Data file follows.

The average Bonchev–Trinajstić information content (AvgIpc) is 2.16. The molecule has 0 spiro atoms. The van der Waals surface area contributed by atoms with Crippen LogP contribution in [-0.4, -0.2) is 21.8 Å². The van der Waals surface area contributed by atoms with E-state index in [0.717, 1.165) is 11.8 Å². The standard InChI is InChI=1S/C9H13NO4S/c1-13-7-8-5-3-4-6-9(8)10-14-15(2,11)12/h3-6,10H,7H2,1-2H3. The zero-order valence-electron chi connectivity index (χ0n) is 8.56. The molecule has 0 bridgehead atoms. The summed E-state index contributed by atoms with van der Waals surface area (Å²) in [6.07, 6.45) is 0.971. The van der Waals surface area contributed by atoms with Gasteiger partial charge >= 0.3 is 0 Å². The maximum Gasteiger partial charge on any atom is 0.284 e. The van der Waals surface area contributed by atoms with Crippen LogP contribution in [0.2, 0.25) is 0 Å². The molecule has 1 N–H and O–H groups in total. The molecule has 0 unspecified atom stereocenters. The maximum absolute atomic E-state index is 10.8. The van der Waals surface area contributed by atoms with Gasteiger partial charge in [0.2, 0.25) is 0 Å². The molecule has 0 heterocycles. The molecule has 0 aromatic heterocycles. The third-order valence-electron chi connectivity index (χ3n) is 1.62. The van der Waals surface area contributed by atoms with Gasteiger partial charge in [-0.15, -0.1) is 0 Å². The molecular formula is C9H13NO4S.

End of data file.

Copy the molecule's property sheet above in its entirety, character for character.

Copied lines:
The average Bonchev–Trinajstić information content (AvgIpc) is 2.16. The molecule has 0 spiro atoms. The van der Waals surface area contributed by atoms with Crippen LogP contribution in [-0.4, -0.2) is 21.8 Å². The van der Waals surface area contributed by atoms with E-state index in [0.717, 1.165) is 11.8 Å². The standard InChI is InChI=1S/C9H13NO4S/c1-13-7-8-5-3-4-6-9(8)10-14-15(2,11)12/h3-6,10H,7H2,1-2H3. The zero-order valence-electron chi connectivity index (χ0n) is 8.56. The molecule has 0 bridgehead atoms. The summed E-state index contributed by atoms with van der Waals surface area (Å²) in [6.07, 6.45) is 0.971. The van der Waals surface area contributed by atoms with Gasteiger partial charge >= 0.3 is 0 Å². The maximum Gasteiger partial charge on any atom is 0.284 e. The van der Waals surface area contributed by atoms with Crippen LogP contribution in [0.2, 0.25) is 0 Å². The molecule has 1 N–H and O–H groups in total. The molecule has 0 unspecified atom stereocenters. The maximum absolute atomic E-state index is 10.8. The van der Waals surface area contributed by atoms with Gasteiger partial charge in [0.2, 0.25) is 0 Å². The molecule has 0 heterocycles. The molecule has 0 aromatic heterocycles. The third-order valence-electron chi connectivity index (χ3n) is 1.62. The van der Waals surface area contributed by atoms with Gasteiger partial charge in [-0.15, -0.1) is 0 Å². The molecular formula is C9H13NO4S.